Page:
Toward a health-promoting system for cancer survivors: Patient and provider multiple behavior change

Bonnie Spring*, Tammy Stump, Frank Penedo, Angela Fidler Pfammatter, June K. Robinson

*Corresponding author for this work

Research output: Contribution to journalArticle

2 Citations (Scopus)

Abstract

Objective: This paper examines how and why to improve care systems for disease management and health promotion for the growing population of cancer survivors with cardiovascular multi-morbidities. Method: We reviewed research characterizing cancer survivors' and their multiple providers' common sense cognitive models of survivors' main health threats, preventable causes of adverse health events, and optimal coping strategies. Results: Findings indicate that no entity in the health care system selfidentifies as claiming primary responsibility to address longstanding unhealthy lifestyle behaviors that heighten survivors' susceptibility to both cancer and cardiovascular disease (CVD) and whose improvement could enhance quality of life. Conclusions: To address this gap, we propose systems-level changes that integrate health promotion into existing survivorship services by including behavioral risk factor vital signs in the electronic medical record, with default proactive referral to a health promotionist (a paraprofessional coach adept with mobile technologies and supervised by a professional expert in health behavior change). By using the patient's digital tracking data to coach remotely and periodically report progress to providers, the health promotionist closes a gap, creating a connected care system that supports, reinforces, and maintains accountability for healthy lifestyle improvement. No comparable resource solely dedicated to treatment of chronic disease risk behaviors (smoking, obesity, physical inactivity, treatment nonadherence) exists in current models of integrated care. Integrating health promotionists into care delivery channels would remove burden from overtaxed PCPs and instantiate a comprehensive, actionable systems-level schema of health risks and coping strategies needed to have preventive impact with minimal interference to clinical work flow.

Original languageEnglish (US)
Pages (from-to)840-850
Number of pages11
JournalHealth Psychology
Volume38
Issue number9
DOIs
StatePublished - Sep 2019

Fingerprint

Survivors
Health
Neoplasms
Health Promotion
Patient Identification Systems
Workflow
Vital Signs
Electronic Health Records
Health Behavior
Social Responsibility
Disease Management
Risk-Taking
Health Status
Life Style
Chronic Disease
Cardiovascular Diseases
Referral and Consultation
Survival Rate
Obesity
Smoking

Keywords

  • Cancer survivors
  • Electronic health records
  • Health behavior
  • Health promotion
  • Risk factors

ASJC Scopus subject areas

  • Applied Psychology
  • Psychiatry and Mental health

Cite this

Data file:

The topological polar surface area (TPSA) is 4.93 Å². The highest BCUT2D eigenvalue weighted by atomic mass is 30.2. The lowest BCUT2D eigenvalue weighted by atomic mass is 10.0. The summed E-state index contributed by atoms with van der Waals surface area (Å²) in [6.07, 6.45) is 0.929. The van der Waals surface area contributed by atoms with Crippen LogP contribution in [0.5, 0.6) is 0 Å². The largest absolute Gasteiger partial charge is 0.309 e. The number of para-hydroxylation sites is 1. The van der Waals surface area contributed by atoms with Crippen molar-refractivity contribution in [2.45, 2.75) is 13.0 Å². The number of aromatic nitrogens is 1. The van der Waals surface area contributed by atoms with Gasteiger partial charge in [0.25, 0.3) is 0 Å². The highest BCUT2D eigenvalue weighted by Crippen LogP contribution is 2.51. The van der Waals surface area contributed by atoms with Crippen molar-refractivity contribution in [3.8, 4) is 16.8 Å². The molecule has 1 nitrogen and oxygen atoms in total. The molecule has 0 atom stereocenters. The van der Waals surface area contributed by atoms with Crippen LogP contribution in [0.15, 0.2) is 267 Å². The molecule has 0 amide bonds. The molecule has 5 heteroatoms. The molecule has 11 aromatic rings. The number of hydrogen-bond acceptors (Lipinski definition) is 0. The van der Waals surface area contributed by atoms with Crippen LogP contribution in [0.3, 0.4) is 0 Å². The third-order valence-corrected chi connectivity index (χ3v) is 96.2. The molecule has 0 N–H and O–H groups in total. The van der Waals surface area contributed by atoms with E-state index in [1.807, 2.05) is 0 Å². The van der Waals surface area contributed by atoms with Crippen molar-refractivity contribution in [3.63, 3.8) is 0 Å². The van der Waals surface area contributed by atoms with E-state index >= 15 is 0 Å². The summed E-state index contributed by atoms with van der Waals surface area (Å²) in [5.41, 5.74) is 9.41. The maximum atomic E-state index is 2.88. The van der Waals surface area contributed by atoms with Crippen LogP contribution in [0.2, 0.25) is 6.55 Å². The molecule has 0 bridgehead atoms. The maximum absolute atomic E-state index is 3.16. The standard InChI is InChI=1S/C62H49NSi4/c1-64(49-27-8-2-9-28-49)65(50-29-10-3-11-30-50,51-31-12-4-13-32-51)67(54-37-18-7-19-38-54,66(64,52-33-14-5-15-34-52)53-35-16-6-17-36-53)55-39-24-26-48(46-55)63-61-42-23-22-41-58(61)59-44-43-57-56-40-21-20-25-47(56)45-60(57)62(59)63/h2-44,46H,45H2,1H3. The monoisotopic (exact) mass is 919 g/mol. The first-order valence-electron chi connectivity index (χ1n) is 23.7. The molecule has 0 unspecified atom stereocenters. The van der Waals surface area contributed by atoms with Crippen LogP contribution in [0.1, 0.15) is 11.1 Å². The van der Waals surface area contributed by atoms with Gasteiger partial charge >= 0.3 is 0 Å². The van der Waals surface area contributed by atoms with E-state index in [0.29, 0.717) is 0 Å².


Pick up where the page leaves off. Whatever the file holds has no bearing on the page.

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title = "Toward a health-promoting system for cancer survivors: Patient and provider multiple behavior change",
abstract = "Objective: This paper examines how and why to improve care systems for disease management and health promotion for the growing population of cancer survivors with cardiovascular multi-morbidities. Method: We reviewed research characterizing cancer survivors' and their multiple providers' common sense cognitive models of survivors' main health threats, preventable causes of adverse health events, and optimal coping strategies. Results: Findings indicate that no entity in the health care system selfidentifies as claiming primary responsibility to address longstanding unhealthy lifestyle behaviors that heighten survivors' susceptibility to both cancer and cardiovascular disease (CVD) and whose improvement could enhance quality of life. Conclusions: To address this gap, we propose systems-level changes that integrate health promotion into existing survivorship services by including behavioral risk factor vital signs in the electronic medical record, with default proactive referral to a health promotionist (a paraprofessional coach adept with mobile technologies and supervised by a professional expert in health behavior change). By using the patient's digital tracking data to coach remotely and periodically report progress to providers, the health promotionist closes a gap, creating a connected care system that supports, reinforces, and maintains accountability for healthy lifestyle improvement. No comparable resource solely dedicated to treatment of chronic disease risk behaviors (smoking, obesity, physical inactivity, treatment nonadherence) exists in current models of integrated care. Integrating health promotionists into care delivery channels would remove burden from overtaxed PCPs and instantiate a comprehensive, actionable systems-level schema of health risks and coping strategies needed to have preventive impact with minimal interference to clinical work flow.",